Hasidic Jews are readily identifiable, as men wear black coats, pants, and hats, as well as peyos (i.e., side curls); women wear very modest clothing (e.g., long, conservative skirts), and some married women shave their heads and wear wigs. Yiddish is the first language, followed by Hebrew and then English. These Jews are totally immersed in Jewish life and traditions, and they strictly adhere to the three tenets of the Orthodox lifestyle: (a) keeping kosher (dietary practices), (b) observing the Sabbath (following prescribed religious traditions concerning behaviors on Shabbat, which occurs from sundown Friday to sundown Saturday), and (c) following family purity laws (which address sexual relations and ritual cleanliness). Secular culture is avoided; hence, Hasidic Jews live in self-contained communities. Men and women sit apart during religious services, and the Torah is believed to be the literal translation of G-d’s law.

Non-Hasidic Orthodox

The dress of these Jews is similar to most Americans, except that men wear a yarmulke (head covering) and women dress more modestly. Unlike the Hasidic Jews, secular culture is an important part of the lives of the non-Hasidic Orthodox. These Jews are similar to the Hasidim in their (a) adherence to the Orthodox lifestyle, (b) belief that the Torah is the word of G-d, and (c) having men and women sit separately during religious services (which are conducted entirely in Hebrew).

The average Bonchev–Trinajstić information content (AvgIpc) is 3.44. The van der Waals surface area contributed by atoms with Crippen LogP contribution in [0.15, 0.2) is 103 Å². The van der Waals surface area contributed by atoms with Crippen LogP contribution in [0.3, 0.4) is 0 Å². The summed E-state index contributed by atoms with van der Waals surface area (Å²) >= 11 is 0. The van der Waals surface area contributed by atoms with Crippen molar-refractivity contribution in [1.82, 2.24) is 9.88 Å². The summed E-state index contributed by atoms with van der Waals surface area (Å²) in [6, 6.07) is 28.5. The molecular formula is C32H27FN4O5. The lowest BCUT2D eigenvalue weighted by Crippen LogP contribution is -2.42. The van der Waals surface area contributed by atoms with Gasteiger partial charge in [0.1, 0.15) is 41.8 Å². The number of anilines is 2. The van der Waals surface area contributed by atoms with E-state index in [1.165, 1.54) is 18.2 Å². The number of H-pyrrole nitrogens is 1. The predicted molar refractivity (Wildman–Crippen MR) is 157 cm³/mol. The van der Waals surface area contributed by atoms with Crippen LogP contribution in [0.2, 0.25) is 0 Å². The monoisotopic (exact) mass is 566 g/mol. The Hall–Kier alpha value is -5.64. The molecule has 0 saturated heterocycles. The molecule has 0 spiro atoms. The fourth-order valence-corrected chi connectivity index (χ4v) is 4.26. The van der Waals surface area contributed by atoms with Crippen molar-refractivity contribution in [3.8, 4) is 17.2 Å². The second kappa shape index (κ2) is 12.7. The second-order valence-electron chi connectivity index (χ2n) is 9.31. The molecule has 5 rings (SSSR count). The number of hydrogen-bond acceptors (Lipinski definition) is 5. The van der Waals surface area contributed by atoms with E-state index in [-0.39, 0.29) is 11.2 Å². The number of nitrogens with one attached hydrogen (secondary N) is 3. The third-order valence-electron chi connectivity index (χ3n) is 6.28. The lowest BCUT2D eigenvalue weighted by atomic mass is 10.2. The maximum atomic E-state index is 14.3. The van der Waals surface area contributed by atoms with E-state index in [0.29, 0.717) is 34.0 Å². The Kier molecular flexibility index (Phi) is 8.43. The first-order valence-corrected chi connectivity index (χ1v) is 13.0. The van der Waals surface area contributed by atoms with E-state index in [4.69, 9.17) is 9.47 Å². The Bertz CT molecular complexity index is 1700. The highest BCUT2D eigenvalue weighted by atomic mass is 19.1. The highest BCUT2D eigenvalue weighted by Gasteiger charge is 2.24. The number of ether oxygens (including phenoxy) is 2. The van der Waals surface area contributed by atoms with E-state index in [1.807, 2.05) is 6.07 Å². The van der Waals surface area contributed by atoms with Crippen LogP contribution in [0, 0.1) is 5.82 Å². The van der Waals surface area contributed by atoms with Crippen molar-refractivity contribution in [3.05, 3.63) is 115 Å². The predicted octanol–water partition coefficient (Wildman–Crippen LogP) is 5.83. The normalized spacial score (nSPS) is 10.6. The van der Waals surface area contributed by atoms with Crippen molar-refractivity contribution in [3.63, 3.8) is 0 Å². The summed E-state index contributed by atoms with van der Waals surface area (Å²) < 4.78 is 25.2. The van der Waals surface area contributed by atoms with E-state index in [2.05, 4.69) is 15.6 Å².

This denomination was created as a response to Reform Judaism. Men and women sit together in religious services, which are performed mostly in Hebrew. These Jews are more likely to keep kosher and observe the Sabbath than are Reform Jews, but there are many Conservative Jews who do not adhere to the Orthodox lifestyle. Like the Reform Jews, Conservative Jews have a positive attitude toward and involvement with modern, secular culture and a non-fundamentalist teaching of Judaism.